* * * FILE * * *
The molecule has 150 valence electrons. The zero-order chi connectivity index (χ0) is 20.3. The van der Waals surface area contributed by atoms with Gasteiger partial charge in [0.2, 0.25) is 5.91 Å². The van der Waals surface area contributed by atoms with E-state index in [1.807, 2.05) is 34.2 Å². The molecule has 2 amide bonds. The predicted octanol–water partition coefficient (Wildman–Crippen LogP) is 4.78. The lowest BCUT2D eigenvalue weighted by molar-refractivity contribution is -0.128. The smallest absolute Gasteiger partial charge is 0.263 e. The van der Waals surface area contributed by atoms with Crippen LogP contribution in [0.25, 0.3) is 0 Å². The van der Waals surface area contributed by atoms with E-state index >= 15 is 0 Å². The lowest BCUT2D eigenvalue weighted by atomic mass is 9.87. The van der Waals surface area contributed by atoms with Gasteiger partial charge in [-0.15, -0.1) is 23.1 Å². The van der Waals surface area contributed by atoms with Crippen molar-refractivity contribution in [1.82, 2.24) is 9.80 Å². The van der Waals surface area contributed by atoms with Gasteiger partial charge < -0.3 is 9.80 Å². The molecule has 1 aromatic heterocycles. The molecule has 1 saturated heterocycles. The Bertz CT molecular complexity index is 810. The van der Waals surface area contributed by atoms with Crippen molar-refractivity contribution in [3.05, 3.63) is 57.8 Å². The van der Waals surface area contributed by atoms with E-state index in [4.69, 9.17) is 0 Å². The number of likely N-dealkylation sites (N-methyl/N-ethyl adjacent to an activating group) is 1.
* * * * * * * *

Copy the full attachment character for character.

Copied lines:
The molecule has 150 valence electrons. The zero-order chi connectivity index (χ0) is 20.3. The van der Waals surface area contributed by atoms with Gasteiger partial charge in [0.2, 0.25) is 5.91 Å². The van der Waals surface area contributed by atoms with E-state index in [1.807, 2.05) is 34.2 Å². The molecule has 2 amide bonds. The predicted octanol–water partition coefficient (Wildman–Crippen LogP) is 4.78. The lowest BCUT2D eigenvalue weighted by molar-refractivity contribution is -0.128. The smallest absolute Gasteiger partial charge is 0.263 e. The van der Waals surface area contributed by atoms with Crippen LogP contribution in [0.25, 0.3) is 0 Å². The van der Waals surface area contributed by atoms with E-state index >= 15 is 0 Å². The lowest BCUT2D eigenvalue weighted by atomic mass is 9.87. The van der Waals surface area contributed by atoms with Gasteiger partial charge in [-0.15, -0.1) is 23.1 Å². The van der Waals surface area contributed by atoms with Crippen molar-refractivity contribution in [1.82, 2.24) is 9.80 Å². The van der Waals surface area contributed by atoms with Gasteiger partial charge < -0.3 is 9.80 Å². The molecule has 1 aromatic heterocycles. The molecule has 1 saturated heterocycles. The Bertz CT molecular complexity index is 810. The van der Waals surface area contributed by atoms with Crippen molar-refractivity contribution in [3.05, 3.63) is 57.8 Å². The van der Waals surface area contributed by atoms with E-state index in [4.69, 9.17) is 0 Å². The number of likely N-dealkylation sites (N-methyl/N-ethyl adjacent to an activating group) is 1.